I’ll be interested to see the costings. Was thinking of doing a similar thing but went with a steel frame/insulated/colorbond clad shed on a concrete base instead as it was nearly half the price.
 

HighTechLab

Solar Addict
Moderator
I’ll be interested to see the costings. Was thinking of doing a similar thing but went with a steel frame/insulated/colorbond clad shed on a concrete base instead as it was nearly half the price.
Our costing so far:

Land - Varies, for us we got 40 acres of raw land for $200,000 in California.
$5600 for 2x Shipping Containers: $2800/ea Delivered
7018 Electrodes and Innershield wire for welder: $130
Grinding Wheels: $60
Rebar - Already owned, approx $15
Framing Lumber & Screws - $960
More screws, touch up paint for outside, flex seal- $100
Insulation, Staples, stapler - $910


Other equipment and machinery we needed:
Welding machine already owned - Ours was around $1800
Excavator already owned - That was around $22,000
Red Tractor & Attachments new were around $45,000
Later in the series we bought a plasma cutter for $1600.

I will edit this post as things progress.
 
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toms

Solar Addict
Don’t get me wrong - i love my shipping containers, here’s three of mine supporting my timber milling canopy.

They are just too expensive to use unless you are able to use them uninsulated.
 

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HighTechLab

Solar Addict
Moderator
Don’t get me wrong - i love my shipping containers, here’s three of mine supporting my timber milling canopy.

They are just too expensive to use unless you are able to use them uninsulated.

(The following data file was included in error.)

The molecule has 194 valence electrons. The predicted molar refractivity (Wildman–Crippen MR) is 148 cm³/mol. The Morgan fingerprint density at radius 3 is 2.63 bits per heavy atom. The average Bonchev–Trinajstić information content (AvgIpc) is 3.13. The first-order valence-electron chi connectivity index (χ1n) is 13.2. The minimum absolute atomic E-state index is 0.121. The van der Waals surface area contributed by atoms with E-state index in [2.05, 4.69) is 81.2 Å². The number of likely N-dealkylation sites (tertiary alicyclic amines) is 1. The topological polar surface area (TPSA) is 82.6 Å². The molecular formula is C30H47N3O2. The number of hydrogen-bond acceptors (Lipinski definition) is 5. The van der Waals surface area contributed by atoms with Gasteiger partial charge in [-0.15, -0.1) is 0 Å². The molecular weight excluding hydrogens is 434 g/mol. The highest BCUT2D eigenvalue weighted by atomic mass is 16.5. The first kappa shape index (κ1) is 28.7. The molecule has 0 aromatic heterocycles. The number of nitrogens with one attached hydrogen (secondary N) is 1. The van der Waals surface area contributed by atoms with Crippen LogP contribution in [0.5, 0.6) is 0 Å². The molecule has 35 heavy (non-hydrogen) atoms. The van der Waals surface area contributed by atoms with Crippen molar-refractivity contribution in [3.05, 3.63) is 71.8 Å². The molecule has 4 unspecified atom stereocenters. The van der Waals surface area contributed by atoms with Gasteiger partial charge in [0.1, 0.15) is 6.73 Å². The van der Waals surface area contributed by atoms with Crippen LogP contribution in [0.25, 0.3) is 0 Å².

We were analyzing stick building something, and the cost was significantly greater. Right now lumber prices are through the roof, so we may be waiting a little bit before we go spend a ton of money on wood.
 

toms

Solar Addict
Yes, i guess it is quite area specific. Where i am (South Australia) there are often second hand industrial steel frame and clad sheds for sale.
I wouldn’t have timber anywhere near the ground where i live - the termites are ferocious!
 

HighTechLab

Solar Addict
Moderator
I would suggest using POR-15 over the entire welded seam to prevent any rust etc... It isn't cheap, a royal PITA to clean up (wear gloves) but once it's dry & cured, it is sealed forever.

That's a great idea! I tried to find it though and was having trouble because the lab is in California and they ban just about everything! I could go on a rant - you can't even get denatured alcohol anymore.

I did a test yesterday, running a wire wheel over things just to be sure they are nice and clean, and then did a test with some spray on flex seal. It actually came out pretty nice! After we were all done welding, we pressure washed the whole roof to try and see if the high pressure jet would make any leaks appear, and it did. We welded in that piece of rebar, but I forgot to weld over the top of the piece of rebar at the end joints! Once we get that fixed up real quick, then we can proceed with getting the whole thing cleaned up and coated in flex seal. I was considering just globbing on the flex seal spray at that joint in the rebar, but figured a weld would much better stand the test of time.
 

HighTechLab

Solar Addict
Moderator

Here is part 4! I tell ya what, this plasma cutter we got is awesome! Cuts like butter, is super light, and sure beat having to use a ton of cutting wheels on the grinder.